Fort Bragg Families mesmerized by Disney on Ice

By Tom McCollum, Fort Bragg Garrison PAONovember 6, 2009

Sgt. Maj. Mario D. Cockrell, 5th Squadron, 73rd Calvary Regiment, 3rd Brigade Combat Team, 82nd Airborne Division, and his son, Julien, share a moment together as they enjoy Disney on Ice with 6,600 Family members of deployed Soldiers and Airmen. Coc... (Photo Credit: U.S. Army) VIEW ORIGINAL

FAYETTEVILLE, N.C. - Two-year-old Julien Cockrell may not have completely understood what all of the fuss was about, but as the lights in Fayetteville's Crown Center Coliseum turned blue and the music filled the air, it became apparent to him that something big was about to happen.

His eyes grew wide and his mouth opened in awe as one of his favorite friends skated smoothly onto the ice 15 feet in front of him.

Mickey Mouse and Disney on Ice had arrived and for the next two hours, Julien and 6,600 other Fort Bragg children of deployed Soldiers and their parents were transported into a world of imagination and dreams.

"We love it," said Sue Cockrell, Julien's mother. "We really wanted to come because my husband just came back from Iraq a week ago and he has missed so much while he was gone. This is a perfect event for us to do something memorable together as a Family."

As more and more Disney characters entertained the crowd, high above them four people were even more excited than the children.

"I think it's incredible and one of the most magnificent things I have ever been a part of," said Tommy Bolton, civilian aide to the secretary of the Army for North Carolina. "If we tantalized that child's imagination or if we teased that thought pattern for a few seconds in escaping their harsh reality of having mom or dad down range, then we've succeeded."

Having Disney on Ice perform for free was the brain child of Bolton and his wife Gail.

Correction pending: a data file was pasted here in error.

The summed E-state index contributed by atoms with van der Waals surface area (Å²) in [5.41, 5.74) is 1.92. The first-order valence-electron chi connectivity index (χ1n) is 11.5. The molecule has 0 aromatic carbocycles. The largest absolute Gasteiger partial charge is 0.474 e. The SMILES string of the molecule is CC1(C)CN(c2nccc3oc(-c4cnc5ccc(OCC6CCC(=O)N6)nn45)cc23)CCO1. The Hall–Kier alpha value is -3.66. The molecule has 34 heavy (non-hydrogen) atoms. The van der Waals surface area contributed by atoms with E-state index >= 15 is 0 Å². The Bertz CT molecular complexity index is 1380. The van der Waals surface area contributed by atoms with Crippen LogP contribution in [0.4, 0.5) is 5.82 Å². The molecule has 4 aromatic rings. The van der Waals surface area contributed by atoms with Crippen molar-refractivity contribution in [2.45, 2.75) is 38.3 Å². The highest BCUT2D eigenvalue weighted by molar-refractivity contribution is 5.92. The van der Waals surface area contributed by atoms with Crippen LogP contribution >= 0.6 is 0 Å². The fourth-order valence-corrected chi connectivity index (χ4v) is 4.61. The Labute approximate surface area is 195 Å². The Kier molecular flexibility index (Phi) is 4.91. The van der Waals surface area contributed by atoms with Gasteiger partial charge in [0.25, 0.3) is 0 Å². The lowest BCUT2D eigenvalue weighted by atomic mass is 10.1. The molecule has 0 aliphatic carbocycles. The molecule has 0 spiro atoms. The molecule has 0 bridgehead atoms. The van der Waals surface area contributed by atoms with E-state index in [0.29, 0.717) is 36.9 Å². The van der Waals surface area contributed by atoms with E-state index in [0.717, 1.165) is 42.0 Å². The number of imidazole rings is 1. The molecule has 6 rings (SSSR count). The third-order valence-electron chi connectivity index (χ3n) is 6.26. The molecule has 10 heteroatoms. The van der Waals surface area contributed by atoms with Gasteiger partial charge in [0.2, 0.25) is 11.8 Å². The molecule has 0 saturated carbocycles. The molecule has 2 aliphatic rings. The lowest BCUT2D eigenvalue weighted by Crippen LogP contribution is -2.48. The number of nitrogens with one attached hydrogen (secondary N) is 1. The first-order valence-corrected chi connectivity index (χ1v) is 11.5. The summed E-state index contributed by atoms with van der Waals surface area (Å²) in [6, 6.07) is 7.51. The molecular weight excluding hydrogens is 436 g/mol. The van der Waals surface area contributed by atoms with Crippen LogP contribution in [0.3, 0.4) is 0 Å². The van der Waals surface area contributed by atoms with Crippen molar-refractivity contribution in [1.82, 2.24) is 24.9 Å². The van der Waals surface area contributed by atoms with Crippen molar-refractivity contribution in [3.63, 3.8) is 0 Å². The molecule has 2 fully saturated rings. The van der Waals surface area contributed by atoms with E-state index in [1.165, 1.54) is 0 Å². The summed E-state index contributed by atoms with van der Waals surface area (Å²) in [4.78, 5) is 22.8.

"It was my wife's idea, all I did was make it happen," Bolton said. "She wanted to do something special for these children. She wanted to do something for the unsung heroes, the moms and children who were left back."

To make it happen, the Boltons contacted Lt. Gen. Lloyd J. Austin III, the former commander of the XVIII Airborne Corps. Austin liked the idea and contacted some friends he had at Disney.

"Last July Lieutenant General Austin asked to come down to Fort Bragg to brainstorm some ideas on a party for the children," said Fred Larson, who worked with Disney for 20 years before becoming the director of culture transformation for Walter Reed Army Health Care System.

"We discovered Disney on Ice had Fayetteville on their schedule. We did one of those proverbial what ifs; 'What if we contacted Feld Entertainment, and what if we could talk them into doing a special performance just for the children," said Larson.

"We were floored," said Russ Belin, vice president, events marketing and sales, southeast for Feld Entertainment, the booking agency for Disney on Ice. "This was through the roof exciting for us. We have wanted to do this for a long time."

Felt Entertainment and the Crown Center agreed to open a day early for this special show. This is the first time Disney on Ice has held a free show for military Families.

In addition to the Crown Center and Feld Entertainment, Boulton arranged financial support from six corporations and eight military support organizations.

"There were no road blocks on this," said Bolton. "This has been a gift from heaven for these children if there ever was one and everyone wanted to help."

"It was fantastic," said Kelly Douglas, whose husband is assigned to the 96th Civil Affairs Bn. "My daughter Peyton was so excited with the show. It was neat hearing her talk to her dad about the show the next day," said Douglas.

"All we wanted was for the children to enjoy themselves with other kids for two hours," said Belin. "From the smiles on their faces, I think we accomplished that. They now have an indelible memory that they can share with their deployed parent so that parent can share in it even though they weren't here," he added.

"This, in my 20 years in the entertainment and hospitality industry, is the most wonderful experience that I have ever witnessed," said Larson. "It just doesn't get any better than that."